That’s basically the business model for most high schools in the US. Teach what the state and federal governments mandate to receive funding. Universities do not work that way. Even so called “public universities”. These are institutions that operate on revenues, which come from donations, returns from investments, tuition, and from selling products. That last item is particularly important when applied to the university bookstores.
Bookstores are profit centers for universities. Big ones. As tablets (by tablets, I really mean iPads) have come out over the last few years startups have emerged to help university students get their hands on digital textbooks. And it’s exciting. We can look at the the progress they are making and feel like the education world is progressing. But it isn’t. Kno, one of the most prominent digital textbook sellers, still only offers a very small percentage of textbooks required for university classes. And many textbooks still require the purchase of a physical book to qualify for the digital version. This is because students are currently not the customers of textbook publishers. University bookstores are. And by removing the university bookstore middle man, you evaporate millions of dollars in revenue for each university. And they know this. And are fighting hard for the publishers to maintain the current model.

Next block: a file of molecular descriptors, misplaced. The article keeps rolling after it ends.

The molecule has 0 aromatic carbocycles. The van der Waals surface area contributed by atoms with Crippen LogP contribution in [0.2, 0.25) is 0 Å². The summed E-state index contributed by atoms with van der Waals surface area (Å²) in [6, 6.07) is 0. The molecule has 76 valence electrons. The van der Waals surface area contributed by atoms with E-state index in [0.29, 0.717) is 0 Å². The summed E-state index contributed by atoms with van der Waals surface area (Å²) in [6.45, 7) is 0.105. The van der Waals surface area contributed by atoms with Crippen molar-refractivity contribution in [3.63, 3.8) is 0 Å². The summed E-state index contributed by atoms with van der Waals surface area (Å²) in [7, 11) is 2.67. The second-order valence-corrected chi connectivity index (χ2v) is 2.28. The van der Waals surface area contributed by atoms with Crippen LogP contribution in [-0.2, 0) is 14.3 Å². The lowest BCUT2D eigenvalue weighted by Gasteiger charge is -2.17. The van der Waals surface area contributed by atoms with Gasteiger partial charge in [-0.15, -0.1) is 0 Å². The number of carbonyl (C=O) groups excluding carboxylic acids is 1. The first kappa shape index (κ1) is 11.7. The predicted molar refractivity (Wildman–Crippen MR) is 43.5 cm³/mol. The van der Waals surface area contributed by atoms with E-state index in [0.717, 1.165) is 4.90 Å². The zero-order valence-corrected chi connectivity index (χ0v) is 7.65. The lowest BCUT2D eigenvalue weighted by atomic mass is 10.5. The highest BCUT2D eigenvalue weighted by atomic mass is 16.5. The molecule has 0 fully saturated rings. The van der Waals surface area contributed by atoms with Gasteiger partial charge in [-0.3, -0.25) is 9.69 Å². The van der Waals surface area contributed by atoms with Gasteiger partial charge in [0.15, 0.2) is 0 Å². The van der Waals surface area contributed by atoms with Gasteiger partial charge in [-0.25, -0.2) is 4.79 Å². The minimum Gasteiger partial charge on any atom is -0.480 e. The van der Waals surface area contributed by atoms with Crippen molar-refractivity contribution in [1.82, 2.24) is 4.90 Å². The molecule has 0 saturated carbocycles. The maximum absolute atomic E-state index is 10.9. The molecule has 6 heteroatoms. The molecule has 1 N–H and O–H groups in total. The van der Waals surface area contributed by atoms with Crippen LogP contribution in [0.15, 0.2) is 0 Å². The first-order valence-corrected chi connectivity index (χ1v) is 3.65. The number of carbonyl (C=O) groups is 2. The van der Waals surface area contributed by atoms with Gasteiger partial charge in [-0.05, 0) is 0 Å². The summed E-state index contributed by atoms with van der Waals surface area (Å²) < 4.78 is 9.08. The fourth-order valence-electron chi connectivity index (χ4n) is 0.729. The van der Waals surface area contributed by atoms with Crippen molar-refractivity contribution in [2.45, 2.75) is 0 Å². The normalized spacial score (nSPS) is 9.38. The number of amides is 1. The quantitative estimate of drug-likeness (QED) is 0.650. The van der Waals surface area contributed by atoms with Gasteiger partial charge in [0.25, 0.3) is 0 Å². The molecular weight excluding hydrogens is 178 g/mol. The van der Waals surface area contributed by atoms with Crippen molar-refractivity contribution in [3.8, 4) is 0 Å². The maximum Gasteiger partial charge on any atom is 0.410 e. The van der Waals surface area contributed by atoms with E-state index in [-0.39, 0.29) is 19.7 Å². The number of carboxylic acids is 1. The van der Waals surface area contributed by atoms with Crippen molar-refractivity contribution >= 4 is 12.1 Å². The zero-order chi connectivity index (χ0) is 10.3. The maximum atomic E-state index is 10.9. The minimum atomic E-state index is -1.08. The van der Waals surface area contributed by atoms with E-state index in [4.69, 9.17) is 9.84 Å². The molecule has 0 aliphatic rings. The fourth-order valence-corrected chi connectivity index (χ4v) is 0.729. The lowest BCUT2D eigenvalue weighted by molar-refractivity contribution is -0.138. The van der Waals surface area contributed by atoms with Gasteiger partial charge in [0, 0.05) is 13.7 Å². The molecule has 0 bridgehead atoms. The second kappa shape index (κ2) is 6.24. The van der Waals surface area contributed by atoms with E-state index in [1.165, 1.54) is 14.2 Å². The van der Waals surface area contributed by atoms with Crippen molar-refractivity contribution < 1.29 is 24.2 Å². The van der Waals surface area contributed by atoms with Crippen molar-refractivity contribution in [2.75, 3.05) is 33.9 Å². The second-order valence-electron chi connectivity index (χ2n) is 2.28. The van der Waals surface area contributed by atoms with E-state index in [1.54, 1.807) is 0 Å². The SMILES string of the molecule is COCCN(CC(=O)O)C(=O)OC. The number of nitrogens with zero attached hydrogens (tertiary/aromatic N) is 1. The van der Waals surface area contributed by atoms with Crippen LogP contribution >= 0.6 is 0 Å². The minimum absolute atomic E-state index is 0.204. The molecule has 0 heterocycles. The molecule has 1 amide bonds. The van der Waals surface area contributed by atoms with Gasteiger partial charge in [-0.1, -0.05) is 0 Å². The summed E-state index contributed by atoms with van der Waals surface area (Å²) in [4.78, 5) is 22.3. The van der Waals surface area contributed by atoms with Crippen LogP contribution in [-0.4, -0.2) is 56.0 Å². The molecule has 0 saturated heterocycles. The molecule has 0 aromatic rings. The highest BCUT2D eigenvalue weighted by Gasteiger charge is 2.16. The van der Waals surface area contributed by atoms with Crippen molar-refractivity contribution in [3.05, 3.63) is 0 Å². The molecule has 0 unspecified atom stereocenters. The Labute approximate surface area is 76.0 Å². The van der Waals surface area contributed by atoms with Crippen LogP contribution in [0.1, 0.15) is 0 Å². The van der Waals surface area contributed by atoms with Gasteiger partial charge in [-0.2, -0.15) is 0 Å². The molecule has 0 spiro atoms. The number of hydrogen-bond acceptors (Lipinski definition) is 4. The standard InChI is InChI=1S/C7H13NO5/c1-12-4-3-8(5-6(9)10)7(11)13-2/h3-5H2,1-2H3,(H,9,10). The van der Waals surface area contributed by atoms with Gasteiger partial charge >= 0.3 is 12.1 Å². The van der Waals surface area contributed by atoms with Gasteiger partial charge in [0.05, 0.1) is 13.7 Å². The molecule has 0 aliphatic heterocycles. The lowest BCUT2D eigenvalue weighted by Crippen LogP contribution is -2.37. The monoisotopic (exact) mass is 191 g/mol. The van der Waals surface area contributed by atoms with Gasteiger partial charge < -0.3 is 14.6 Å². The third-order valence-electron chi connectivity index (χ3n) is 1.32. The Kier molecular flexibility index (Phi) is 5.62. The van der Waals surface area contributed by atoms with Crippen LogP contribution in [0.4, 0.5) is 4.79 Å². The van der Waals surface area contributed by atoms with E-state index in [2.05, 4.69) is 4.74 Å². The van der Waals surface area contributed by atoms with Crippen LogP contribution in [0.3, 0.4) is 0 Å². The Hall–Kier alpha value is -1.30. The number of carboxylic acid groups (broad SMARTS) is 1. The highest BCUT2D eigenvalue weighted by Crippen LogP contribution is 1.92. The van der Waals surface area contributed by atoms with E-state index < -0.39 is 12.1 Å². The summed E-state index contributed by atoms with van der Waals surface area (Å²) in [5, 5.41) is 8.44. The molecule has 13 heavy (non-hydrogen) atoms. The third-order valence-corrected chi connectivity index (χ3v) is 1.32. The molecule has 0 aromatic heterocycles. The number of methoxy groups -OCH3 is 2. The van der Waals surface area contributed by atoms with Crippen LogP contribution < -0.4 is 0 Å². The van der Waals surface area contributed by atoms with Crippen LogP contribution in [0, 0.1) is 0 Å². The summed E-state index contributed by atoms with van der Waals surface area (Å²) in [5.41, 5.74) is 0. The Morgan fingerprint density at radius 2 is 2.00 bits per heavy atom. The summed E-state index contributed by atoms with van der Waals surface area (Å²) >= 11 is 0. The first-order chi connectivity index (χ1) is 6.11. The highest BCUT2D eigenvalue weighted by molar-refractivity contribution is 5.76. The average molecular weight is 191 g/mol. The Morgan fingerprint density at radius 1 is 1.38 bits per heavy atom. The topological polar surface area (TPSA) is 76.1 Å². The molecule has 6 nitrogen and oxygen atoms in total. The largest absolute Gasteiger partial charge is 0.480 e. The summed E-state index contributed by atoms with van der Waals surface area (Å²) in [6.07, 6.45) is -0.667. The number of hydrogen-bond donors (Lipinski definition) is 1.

Here’s where Apple’s brilliant strategy comes in. They know the power of amazing devices in markets. They know the strength of the consumer’s collective voice. They watched as the nation coalesced behind their $.99 solution for music, which ended up cutting the size of the music industry in half. The new iBook textbooks are being marketed in a way that circumvents the university bookstore. Brilliant. Go right to the student in high school. Make them a true believer. Give them an amazing textbook experience starting in 9th grade. By the time these students hit university in 4 more years they aren’t going to know how to not use an iPad while studying. The iPad will be synonymous with learning, and that’s when education shifts. If textbook publishers continue to exclude students from their market strategy students will take matters in their own hands. Things will get crazy. And that’s when industries get disrupted. When the end user is fed up and frustrated and motivated to make a difference. And college students have always been the most adept protestors and rioters.
Apple, by going high school first, is applying the heat to university textbook publishers and bookstores. They are saying “Fine. If you won’t work with us, then we’ll empower a generation to change your industry for you.”
And they will.
To MG’s point, the high school strategy is still tricky. We are dealing with young teenagers here and PUBLIC schools, which means there isn’t a lot of cash to go around. But they’ll figure it out. The iPad is only on its second generation and my mom, a 9th grade history teacher, already has one, courtesy of her school. Students are next. Then on to the revolution.